|Topic Review (Newest First)|
|05-22-2008 01:12 PM|
We all can't do work like Halekai...
|05-22-2008 10:55 AM|
Originally Posted by CatalinaFan View Post
|05-22-2008 10:32 AM|
Another refrigerator upgrade
Here is an article from another Catalina owner on the same thing.
Refrigeration Upgrade | C36 International Association
|05-22-2008 10:00 AM|
Originally Posted by JohnRPollard View Post
I cannot remember if it is the same setup of not. I am pretty sure it has a front door. Regarding your setup, it really wouldnot be any different. The only exception is that you have to divide your box vertically instead of horizontally. It would actually be more efficient that way too.
The new Catalinas (on many models, like the 350 IIRC) have a freezer box on one side (with evaporator in there) along with adjustable holes to connect it to another box which acts as the fridge.
I bet you could make yours work the same.
I will see what I can do about some pics.
|05-21-2008 07:40 PM|
I'd love to see photos. Sounds interesting
|05-21-2008 05:13 PM|
Nice upgrade. Well done!!
Of course, it helps that you have a front loader, i.e. a swing open door on the fridge. That's not the most common arrangement -- ours is strictly top access. But maybe I could find some way to create a second "trap door" at the bottom of an upper fridge compartment. All I'm looking for is the ability to make ice cubes for soft drinks, first aid, etc...
P.S. Do you know whether the fridge arrangement on the Catalina 42 is similar to yours, i.e. does it not have a separate freezer compartment inside the ice box?
|05-21-2008 04:18 PM|
|sailingdog||Of course, using a freshwater tank as the heat sump for a refrigerator isn't the best idea in the world, since the heat capacity is related to the volume in the tank and the ambient temperature. In hotter climates, where the refrigerator would be working harder, you'd also have a less efficient heat sink, since the water in the tank is hotter to begin with, and that is compounded by the fact that you probably use more water in hotter climates... so as the need for increased heat sink capacity rises, the actual heat sink capacity will probably decrease.|
|05-21-2008 03:53 PM|
|Wayne25||Yes, lots of variables, like does the water start out at 90* if your in southern waters or 50* if your in northern. I also have no idea of the BTU capacity of the frig. Obviously more BTU would heat up the water faster. Just wanted to point out that there is a limit to the 100 gal heat sink. That limit being the point at which the frig turns off on a temperature limit switch. And probably at the worst time possible.|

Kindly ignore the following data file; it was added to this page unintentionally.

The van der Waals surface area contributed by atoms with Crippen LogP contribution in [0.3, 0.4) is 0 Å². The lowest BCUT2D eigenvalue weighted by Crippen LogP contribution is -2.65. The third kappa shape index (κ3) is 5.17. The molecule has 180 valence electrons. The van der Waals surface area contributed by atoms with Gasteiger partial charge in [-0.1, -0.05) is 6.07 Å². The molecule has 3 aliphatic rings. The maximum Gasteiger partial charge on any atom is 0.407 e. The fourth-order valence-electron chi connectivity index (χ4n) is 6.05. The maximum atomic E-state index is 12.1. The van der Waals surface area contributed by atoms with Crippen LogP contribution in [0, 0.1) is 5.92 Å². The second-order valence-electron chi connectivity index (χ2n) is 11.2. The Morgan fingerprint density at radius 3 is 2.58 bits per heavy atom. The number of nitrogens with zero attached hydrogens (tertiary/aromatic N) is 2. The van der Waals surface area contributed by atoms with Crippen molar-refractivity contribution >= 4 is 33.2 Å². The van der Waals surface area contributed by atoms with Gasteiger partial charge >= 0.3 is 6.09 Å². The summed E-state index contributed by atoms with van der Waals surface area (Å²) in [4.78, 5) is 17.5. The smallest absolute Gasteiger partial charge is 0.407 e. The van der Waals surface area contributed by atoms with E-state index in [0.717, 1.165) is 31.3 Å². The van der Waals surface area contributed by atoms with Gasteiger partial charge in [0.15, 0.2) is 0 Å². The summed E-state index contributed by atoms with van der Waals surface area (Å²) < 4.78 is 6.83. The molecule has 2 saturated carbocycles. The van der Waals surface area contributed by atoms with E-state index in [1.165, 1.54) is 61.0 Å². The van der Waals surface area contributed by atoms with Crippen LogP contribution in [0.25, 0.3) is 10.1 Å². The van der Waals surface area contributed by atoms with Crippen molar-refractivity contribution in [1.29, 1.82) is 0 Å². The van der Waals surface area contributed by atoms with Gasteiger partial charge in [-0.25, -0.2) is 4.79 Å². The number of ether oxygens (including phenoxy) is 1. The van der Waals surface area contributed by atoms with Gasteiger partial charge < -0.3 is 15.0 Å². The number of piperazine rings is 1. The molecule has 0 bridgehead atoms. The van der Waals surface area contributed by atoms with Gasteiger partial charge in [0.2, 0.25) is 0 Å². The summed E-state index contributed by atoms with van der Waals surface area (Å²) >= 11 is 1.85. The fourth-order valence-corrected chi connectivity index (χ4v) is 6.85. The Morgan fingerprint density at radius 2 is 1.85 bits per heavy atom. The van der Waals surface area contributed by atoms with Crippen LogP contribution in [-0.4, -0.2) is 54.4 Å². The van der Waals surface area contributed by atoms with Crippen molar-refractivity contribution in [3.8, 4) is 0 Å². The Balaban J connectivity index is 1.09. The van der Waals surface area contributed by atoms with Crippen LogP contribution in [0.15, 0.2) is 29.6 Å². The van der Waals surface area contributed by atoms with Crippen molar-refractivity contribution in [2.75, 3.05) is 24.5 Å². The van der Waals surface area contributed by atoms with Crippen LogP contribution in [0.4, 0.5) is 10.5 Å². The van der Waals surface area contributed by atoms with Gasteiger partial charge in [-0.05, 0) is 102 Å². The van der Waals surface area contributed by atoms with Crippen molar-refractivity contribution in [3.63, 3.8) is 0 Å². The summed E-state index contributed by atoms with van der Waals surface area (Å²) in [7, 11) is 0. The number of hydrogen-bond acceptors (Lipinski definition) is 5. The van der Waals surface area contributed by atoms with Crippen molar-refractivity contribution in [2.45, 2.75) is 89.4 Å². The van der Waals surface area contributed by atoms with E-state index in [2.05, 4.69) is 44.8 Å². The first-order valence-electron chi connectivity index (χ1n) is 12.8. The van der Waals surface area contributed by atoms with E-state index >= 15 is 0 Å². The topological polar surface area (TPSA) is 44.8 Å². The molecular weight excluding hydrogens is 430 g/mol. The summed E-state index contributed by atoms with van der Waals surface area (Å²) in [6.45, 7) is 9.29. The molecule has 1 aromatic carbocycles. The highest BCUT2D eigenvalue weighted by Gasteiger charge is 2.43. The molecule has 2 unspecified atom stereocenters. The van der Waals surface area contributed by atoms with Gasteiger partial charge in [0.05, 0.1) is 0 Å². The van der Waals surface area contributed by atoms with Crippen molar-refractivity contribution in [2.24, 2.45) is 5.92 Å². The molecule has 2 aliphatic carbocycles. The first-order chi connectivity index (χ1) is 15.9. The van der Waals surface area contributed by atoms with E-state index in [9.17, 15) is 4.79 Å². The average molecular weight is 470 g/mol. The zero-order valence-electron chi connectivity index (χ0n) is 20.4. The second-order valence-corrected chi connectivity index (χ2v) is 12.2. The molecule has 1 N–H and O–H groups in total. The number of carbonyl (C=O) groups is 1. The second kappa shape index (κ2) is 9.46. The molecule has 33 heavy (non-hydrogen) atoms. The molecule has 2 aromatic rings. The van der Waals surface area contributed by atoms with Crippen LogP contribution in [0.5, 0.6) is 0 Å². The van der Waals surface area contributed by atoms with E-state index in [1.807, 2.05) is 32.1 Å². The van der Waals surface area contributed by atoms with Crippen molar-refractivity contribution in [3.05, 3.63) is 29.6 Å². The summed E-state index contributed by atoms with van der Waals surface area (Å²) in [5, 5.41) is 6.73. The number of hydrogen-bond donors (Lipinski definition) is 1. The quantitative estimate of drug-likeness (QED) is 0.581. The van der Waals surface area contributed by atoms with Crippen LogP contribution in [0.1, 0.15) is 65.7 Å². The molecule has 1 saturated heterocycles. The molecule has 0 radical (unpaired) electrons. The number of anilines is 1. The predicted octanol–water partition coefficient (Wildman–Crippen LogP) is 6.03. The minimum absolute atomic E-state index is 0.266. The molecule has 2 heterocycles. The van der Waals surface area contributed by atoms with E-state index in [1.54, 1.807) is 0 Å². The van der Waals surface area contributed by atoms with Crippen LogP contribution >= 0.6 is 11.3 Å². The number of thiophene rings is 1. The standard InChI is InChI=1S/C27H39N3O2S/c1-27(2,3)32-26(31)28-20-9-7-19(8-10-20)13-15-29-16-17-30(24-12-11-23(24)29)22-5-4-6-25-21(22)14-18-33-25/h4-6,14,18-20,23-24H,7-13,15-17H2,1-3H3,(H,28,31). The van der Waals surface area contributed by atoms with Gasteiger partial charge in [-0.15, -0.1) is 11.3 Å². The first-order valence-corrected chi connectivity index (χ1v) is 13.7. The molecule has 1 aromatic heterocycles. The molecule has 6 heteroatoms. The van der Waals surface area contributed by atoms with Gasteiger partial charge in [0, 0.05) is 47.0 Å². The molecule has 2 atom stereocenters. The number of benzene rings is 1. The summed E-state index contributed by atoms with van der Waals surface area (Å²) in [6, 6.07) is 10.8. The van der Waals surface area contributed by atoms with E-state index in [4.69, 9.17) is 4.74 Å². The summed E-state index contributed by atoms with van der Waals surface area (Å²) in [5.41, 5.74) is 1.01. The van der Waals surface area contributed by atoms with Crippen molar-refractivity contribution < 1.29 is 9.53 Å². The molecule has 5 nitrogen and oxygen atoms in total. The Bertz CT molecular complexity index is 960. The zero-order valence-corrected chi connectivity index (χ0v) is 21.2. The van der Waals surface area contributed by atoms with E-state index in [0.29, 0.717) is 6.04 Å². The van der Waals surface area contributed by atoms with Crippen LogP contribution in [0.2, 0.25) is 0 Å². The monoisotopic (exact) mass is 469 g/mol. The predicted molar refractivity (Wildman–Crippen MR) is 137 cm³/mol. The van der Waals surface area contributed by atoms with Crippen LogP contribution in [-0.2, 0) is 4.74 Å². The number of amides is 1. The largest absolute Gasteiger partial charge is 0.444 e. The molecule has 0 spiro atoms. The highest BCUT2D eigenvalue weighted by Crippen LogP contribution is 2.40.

|05-21-2008 03:44 PM|
Thanks Wayne, I don't have anywhere near your on knowledge of the physics, but I would love to understand this better.
Do I understand the sum of your calculations is the water in the tank would rise .6 degrees every hour the compressor ran? Obviously that is assuming the tank is full, which it won't be most of the time, and that the tank contents are cycled through the heat exchanger once an hour.
This doesn't seem too bad to me if the compressor only runs 3-4 hours a day, I realize 3-4 hours per day is an "if" and assumes a well insulated box. If the tank was on average half full (50 gallons) you would rise the water temp 1.2 degrees per hour or 3.6-4.8 degrees per day. wouldn't the tank cool back off enough in the idle time? Is it that a sealed tank with a small temp difference to ambient temp won't loose it's heat quickly?
I'm not being argumentative, I'm just trying to comprehend this better.
CD, this seems on topic to me but please let me know if you consider this a high jack of your thread and I'll create another one.
|05-21-2008 02:41 PM|
So if I remember this formula correctly, #water x temp rise = BTU
500 BTU / (100 gal) (8.34#per gal)=.6 degrees per pass or per hour. I'm guessing at the BTU of the Frig. Either way he will have a hot water tank and make the refig go out on limit switch.
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